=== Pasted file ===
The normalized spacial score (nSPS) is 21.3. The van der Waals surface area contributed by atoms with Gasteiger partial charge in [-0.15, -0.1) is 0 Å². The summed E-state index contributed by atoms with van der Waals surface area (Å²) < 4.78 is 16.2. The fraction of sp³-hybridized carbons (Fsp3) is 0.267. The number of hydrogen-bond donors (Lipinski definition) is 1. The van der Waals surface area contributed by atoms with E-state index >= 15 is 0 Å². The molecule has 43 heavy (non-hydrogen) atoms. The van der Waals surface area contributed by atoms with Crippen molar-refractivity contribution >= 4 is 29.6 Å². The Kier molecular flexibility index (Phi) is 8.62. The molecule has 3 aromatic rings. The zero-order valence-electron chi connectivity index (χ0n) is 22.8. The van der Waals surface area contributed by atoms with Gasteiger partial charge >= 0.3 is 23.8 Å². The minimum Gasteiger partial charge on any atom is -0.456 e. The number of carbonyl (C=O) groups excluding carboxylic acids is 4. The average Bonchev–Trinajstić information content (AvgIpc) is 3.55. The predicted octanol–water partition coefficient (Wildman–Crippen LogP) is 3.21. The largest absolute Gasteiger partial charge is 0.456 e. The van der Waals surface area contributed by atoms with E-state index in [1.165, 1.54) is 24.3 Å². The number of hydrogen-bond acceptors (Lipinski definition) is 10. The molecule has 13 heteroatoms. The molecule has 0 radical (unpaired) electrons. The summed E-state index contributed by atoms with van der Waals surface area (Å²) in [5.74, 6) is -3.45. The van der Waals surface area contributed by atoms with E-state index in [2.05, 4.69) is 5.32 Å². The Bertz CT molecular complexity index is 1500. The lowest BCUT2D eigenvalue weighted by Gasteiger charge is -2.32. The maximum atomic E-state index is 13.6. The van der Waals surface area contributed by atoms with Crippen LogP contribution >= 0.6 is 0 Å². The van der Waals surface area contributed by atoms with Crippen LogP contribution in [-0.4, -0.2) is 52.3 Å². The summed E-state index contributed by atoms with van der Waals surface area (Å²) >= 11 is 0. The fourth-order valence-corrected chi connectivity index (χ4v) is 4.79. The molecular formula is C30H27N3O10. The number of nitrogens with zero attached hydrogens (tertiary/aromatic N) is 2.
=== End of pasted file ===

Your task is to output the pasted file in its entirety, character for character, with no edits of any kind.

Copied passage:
The normalized spacial score (nSPS) is 21.3. The van der Waals surface area contributed by atoms with Gasteiger partial charge in [-0.15, -0.1) is 0 Å². The summed E-state index contributed by atoms with van der Waals surface area (Å²) < 4.78 is 16.2. The fraction of sp³-hybridized carbons (Fsp3) is 0.267. The number of hydrogen-bond donors (Lipinski definition) is 1. The van der Waals surface area contributed by atoms with E-state index >= 15 is 0 Å². The molecule has 43 heavy (non-hydrogen) atoms. The van der Waals surface area contributed by atoms with Crippen molar-refractivity contribution >= 4 is 29.6 Å². The Kier molecular flexibility index (Phi) is 8.62. The molecule has 3 aromatic rings. The zero-order valence-electron chi connectivity index (χ0n) is 22.8. The van der Waals surface area contributed by atoms with Gasteiger partial charge >= 0.3 is 23.8 Å². The minimum Gasteiger partial charge on any atom is -0.456 e. The number of carbonyl (C=O) groups excluding carboxylic acids is 4. The average Bonchev–Trinajstić information content (AvgIpc) is 3.55. The predicted octanol–water partition coefficient (Wildman–Crippen LogP) is 3.21. The largest absolute Gasteiger partial charge is 0.456 e. The van der Waals surface area contributed by atoms with E-state index in [1.165, 1.54) is 24.3 Å². The number of hydrogen-bond acceptors (Lipinski definition) is 10. The molecule has 13 heteroatoms. The molecule has 0 radical (unpaired) electrons. The summed E-state index contributed by atoms with van der Waals surface area (Å²) in [5.74, 6) is -3.45. The van der Waals surface area contributed by atoms with E-state index in [2.05, 4.69) is 5.32 Å². The Bertz CT molecular complexity index is 1500. The lowest BCUT2D eigenvalue weighted by Gasteiger charge is -2.32. The maximum atomic E-state index is 13.6. The van der Waals surface area contributed by atoms with Crippen LogP contribution >= 0.6 is 0 Å². The van der Waals surface area contributed by atoms with Crippen LogP contribution in [-0.4, -0.2) is 52.3 Å². The summed E-state index contributed by atoms with van der Waals surface area (Å²) >= 11 is 0. The fourth-order valence-corrected chi connectivity index (χ4v) is 4.79. The molecular formula is C30H27N3O10. The number of nitrogens with zero attached hydrogens (tertiary/aromatic N) is 2.